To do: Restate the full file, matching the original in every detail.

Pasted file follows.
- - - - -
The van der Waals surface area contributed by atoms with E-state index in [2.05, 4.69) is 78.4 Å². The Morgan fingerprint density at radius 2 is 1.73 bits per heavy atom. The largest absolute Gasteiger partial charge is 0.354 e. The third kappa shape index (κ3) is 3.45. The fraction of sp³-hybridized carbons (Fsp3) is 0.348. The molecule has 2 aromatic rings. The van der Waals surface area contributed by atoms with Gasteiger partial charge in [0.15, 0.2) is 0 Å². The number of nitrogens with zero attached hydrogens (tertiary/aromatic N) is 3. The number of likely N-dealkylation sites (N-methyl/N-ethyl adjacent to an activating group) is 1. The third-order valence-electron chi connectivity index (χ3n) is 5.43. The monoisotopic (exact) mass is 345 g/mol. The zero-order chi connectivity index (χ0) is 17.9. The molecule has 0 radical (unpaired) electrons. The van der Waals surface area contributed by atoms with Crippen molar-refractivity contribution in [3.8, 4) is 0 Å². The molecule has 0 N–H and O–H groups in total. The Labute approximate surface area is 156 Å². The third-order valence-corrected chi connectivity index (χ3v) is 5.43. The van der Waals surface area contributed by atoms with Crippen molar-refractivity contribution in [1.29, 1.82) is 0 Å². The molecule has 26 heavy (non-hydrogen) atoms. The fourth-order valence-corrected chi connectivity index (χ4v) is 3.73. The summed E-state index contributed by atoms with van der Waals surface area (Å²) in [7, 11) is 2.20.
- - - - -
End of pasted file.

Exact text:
The van der Waals surface area contributed by atoms with E-state index in [2.05, 4.69) is 78.4 Å². The Morgan fingerprint density at radius 2 is 1.73 bits per heavy atom. The largest absolute Gasteiger partial charge is 0.354 e. The third kappa shape index (κ3) is 3.45. The fraction of sp³-hybridized carbons (Fsp3) is 0.348. The molecule has 2 aromatic rings. The van der Waals surface area contributed by atoms with Gasteiger partial charge in [0.15, 0.2) is 0 Å². The number of nitrogens with zero attached hydrogens (tertiary/aromatic N) is 3. The number of likely N-dealkylation sites (N-methyl/N-ethyl adjacent to an activating group) is 1. The third-order valence-electron chi connectivity index (χ3n) is 5.43. The monoisotopic (exact) mass is 345 g/mol. The zero-order chi connectivity index (χ0) is 17.9. The molecule has 0 radical (unpaired) electrons. The van der Waals surface area contributed by atoms with Crippen molar-refractivity contribution in [3.8, 4) is 0 Å². The molecule has 0 N–H and O–H groups in total. The Labute approximate surface area is 156 Å². The third-order valence-corrected chi connectivity index (χ3v) is 5.43. The van der Waals surface area contributed by atoms with Crippen molar-refractivity contribution in [1.29, 1.82) is 0 Å². The molecule has 26 heavy (non-hydrogen) atoms. The fourth-order valence-corrected chi connectivity index (χ4v) is 3.73. The summed E-state index contributed by atoms with van der Waals surface area (Å²) in [7, 11) is 2.20.